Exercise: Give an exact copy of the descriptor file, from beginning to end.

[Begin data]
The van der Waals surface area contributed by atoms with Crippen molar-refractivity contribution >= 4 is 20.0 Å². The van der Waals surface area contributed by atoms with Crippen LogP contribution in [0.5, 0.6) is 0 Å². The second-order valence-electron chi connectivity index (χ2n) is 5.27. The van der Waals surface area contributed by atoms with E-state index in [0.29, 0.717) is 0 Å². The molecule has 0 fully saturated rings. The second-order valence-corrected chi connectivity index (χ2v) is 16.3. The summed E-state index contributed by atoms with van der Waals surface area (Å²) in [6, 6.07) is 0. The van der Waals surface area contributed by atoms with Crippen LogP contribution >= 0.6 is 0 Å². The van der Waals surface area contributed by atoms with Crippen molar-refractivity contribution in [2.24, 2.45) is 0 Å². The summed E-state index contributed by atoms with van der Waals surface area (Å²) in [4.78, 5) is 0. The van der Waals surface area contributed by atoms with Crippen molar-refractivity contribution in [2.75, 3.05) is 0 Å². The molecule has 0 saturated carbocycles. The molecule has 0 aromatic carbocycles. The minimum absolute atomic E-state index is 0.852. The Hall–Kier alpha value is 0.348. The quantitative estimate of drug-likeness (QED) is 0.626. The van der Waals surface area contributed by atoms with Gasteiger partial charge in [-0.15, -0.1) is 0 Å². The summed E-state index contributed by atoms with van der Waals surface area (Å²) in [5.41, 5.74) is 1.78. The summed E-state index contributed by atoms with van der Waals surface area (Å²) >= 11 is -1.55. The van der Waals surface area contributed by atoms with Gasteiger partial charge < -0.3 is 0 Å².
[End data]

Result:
The van der Waals surface area contributed by atoms with Crippen molar-refractivity contribution >= 4 is 20.0 Å². The van der Waals surface area contributed by atoms with Crippen LogP contribution in [0.5, 0.6) is 0 Å². The second-order valence-electron chi connectivity index (χ2n) is 5.27. The van der Waals surface area contributed by atoms with E-state index in [0.29, 0.717) is 0 Å². The molecule has 0 fully saturated rings. The second-order valence-corrected chi connectivity index (χ2v) is 16.3. The summed E-state index contributed by atoms with van der Waals surface area (Å²) in [6, 6.07) is 0. The van der Waals surface area contributed by atoms with Crippen LogP contribution >= 0.6 is 0 Å². The van der Waals surface area contributed by atoms with Crippen molar-refractivity contribution in [2.24, 2.45) is 0 Å². The summed E-state index contributed by atoms with van der Waals surface area (Å²) in [4.78, 5) is 0. The van der Waals surface area contributed by atoms with Crippen molar-refractivity contribution in [2.75, 3.05) is 0 Å². The molecule has 0 saturated carbocycles. The molecule has 0 aromatic carbocycles. The minimum absolute atomic E-state index is 0.852. The Hall–Kier alpha value is 0.348. The quantitative estimate of drug-likeness (QED) is 0.626. The van der Waals surface area contributed by atoms with Gasteiger partial charge in [-0.15, -0.1) is 0 Å². The summed E-state index contributed by atoms with van der Waals surface area (Å²) in [5.41, 5.74) is 1.78. The summed E-state index contributed by atoms with van der Waals surface area (Å²) >= 11 is -1.55. The van der Waals surface area contributed by atoms with Gasteiger partial charge < -0.3 is 0 Å².